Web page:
Community Urges City Council To Make Diwali Official Holiday

Members of the Indian-American community in New York City are urging the City Council to support the idea of Diwali as a permanent official holiday in the city schools. A resolution calling upon the New York City Department of Education to establish Diwali as an official holiday for public schools is among issues to be discussed at the council’s Committee on Education meeting Nov. 22.

“We expressed in a letter to the mayor, sent on Feb. 19, 2014, our serious concern over the omission of Diwali, celebrated by Hindus, Jains, and Sikhs, from the proposed public school closing holidays,” a petition filed by the Diwali Coalition says.

The Diwali Coalition of NYC was formed in February 2014 to advocate for the holiday after Mayor Bill De Blasio announced the approval of additional public holidays. Now, the public school calendar includes holiday closures for Rosh Hashanah, Yom Kippur, Eid al-Adha and Eid al-Fitr.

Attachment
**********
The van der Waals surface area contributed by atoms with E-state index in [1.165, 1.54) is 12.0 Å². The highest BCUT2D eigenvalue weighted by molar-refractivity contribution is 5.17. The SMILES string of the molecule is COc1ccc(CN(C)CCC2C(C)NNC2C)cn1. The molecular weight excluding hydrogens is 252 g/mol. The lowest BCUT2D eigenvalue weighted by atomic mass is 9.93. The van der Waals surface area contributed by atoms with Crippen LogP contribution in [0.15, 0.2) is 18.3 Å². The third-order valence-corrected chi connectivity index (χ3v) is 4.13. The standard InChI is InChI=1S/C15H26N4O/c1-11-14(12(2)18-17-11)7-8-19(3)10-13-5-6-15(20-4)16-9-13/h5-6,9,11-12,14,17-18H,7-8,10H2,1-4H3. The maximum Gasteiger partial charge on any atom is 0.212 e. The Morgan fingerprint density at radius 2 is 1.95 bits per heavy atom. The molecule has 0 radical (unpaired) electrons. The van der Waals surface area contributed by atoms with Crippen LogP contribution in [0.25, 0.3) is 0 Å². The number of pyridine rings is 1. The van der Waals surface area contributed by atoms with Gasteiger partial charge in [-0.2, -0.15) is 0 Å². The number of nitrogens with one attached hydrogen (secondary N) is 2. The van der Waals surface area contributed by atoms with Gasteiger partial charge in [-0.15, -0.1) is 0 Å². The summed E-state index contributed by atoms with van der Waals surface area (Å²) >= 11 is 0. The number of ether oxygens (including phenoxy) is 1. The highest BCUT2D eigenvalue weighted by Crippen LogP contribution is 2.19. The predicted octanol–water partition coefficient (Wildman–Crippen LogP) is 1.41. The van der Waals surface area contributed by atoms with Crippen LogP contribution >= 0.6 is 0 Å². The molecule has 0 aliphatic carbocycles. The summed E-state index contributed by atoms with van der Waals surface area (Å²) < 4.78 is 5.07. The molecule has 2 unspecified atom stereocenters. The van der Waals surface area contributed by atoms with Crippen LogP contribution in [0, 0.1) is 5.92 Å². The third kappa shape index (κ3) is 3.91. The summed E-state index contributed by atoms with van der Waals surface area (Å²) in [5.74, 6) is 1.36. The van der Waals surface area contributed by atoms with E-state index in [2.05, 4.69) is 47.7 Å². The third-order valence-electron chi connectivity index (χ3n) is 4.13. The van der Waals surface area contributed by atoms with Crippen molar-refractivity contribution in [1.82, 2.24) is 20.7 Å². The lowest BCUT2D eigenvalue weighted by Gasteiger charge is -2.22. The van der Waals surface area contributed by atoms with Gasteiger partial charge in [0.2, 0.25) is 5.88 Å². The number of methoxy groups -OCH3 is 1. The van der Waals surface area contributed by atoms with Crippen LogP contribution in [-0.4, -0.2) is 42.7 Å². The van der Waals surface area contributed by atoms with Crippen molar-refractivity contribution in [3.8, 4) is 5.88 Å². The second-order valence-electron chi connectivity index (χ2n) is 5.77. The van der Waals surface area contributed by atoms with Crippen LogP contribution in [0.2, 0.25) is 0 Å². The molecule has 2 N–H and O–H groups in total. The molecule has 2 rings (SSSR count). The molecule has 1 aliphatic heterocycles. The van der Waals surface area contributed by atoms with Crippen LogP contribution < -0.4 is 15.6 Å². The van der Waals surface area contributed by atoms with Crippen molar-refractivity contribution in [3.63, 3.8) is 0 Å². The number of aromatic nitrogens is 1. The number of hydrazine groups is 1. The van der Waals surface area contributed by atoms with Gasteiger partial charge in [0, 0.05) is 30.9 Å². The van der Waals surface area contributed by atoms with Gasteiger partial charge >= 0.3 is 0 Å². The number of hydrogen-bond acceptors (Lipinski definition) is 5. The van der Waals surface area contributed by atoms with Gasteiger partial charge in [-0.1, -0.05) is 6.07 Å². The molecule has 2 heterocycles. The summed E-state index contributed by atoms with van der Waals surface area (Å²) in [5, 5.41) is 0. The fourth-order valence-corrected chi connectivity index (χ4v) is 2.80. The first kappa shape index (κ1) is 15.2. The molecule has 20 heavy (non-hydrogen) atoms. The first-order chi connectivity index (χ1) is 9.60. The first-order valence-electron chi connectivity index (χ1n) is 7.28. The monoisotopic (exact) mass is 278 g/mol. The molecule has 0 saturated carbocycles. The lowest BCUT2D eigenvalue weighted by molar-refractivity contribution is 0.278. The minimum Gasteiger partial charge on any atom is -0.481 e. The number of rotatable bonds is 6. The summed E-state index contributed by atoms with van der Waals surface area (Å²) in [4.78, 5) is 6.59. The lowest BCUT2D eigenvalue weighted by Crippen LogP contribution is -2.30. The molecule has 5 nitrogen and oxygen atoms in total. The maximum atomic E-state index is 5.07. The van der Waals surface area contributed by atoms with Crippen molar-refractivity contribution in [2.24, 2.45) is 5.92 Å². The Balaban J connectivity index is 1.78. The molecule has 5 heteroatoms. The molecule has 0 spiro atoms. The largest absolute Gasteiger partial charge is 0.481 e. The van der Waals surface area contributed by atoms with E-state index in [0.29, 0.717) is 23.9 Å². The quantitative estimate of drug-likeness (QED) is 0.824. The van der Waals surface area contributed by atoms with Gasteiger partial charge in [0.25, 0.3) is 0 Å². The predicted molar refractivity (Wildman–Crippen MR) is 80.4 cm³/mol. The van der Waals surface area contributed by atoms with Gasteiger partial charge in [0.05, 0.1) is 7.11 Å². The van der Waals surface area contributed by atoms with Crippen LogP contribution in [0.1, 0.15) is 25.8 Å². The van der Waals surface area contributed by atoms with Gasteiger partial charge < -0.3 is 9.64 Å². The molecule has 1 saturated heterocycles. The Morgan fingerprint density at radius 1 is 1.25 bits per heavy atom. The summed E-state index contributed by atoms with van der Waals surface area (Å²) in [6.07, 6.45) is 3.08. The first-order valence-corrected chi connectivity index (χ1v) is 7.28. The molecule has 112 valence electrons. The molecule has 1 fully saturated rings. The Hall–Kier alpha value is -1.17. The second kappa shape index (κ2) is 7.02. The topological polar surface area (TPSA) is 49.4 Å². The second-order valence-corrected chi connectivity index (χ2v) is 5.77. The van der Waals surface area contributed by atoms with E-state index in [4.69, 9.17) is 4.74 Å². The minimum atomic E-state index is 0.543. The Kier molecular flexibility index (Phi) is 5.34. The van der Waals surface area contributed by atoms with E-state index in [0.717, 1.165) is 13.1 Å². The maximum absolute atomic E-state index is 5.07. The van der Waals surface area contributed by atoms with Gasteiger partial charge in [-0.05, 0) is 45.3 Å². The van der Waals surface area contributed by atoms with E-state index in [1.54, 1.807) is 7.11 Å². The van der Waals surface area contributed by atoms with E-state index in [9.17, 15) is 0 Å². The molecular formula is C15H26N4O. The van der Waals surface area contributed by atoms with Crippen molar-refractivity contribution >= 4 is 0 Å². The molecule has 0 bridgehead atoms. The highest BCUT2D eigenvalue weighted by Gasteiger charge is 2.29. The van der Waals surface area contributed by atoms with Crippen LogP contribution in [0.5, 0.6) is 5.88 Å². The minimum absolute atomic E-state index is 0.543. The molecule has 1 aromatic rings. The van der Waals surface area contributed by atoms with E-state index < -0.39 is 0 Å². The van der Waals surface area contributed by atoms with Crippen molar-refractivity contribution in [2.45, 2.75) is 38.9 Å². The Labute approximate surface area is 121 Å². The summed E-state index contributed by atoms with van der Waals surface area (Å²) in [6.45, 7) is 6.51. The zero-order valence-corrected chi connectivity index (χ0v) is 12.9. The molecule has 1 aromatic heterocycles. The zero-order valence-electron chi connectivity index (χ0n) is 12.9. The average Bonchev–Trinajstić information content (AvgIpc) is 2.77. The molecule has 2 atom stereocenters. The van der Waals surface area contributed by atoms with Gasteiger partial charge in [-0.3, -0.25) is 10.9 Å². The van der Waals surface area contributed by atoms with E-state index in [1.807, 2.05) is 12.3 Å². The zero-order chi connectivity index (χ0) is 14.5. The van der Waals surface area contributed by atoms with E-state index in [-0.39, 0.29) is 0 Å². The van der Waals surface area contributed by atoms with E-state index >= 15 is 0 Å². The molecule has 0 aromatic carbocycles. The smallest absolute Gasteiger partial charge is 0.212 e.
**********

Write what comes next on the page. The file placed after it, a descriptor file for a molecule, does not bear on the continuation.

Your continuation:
According to the petition, there are approximately 2.5 million Hindus in the United States, and New York City is home to one of the largest within this population. According to the latest census, Asian Indians constitute 2.4 percent of the city’s population and celebrate Diwali. This percentage does not include the estimated 100,000 Hindus of Indo-Caribbean heritage, or countless Hindus of either mixed and other racial and ethnic ancestry, who also consider Diwali amongst their holiest of holidays.

Councilman Daniel Dromm whose district covers Jackson Heights and other areas where Hindus live in significant numbers, has been among those pushing for declaring Diwali a public holiday.

The New York City Department of Education, with Carmen Farina as the chancellor, is the largest school district in the U.S., serving 1.1 million students in more than 1,800 schools.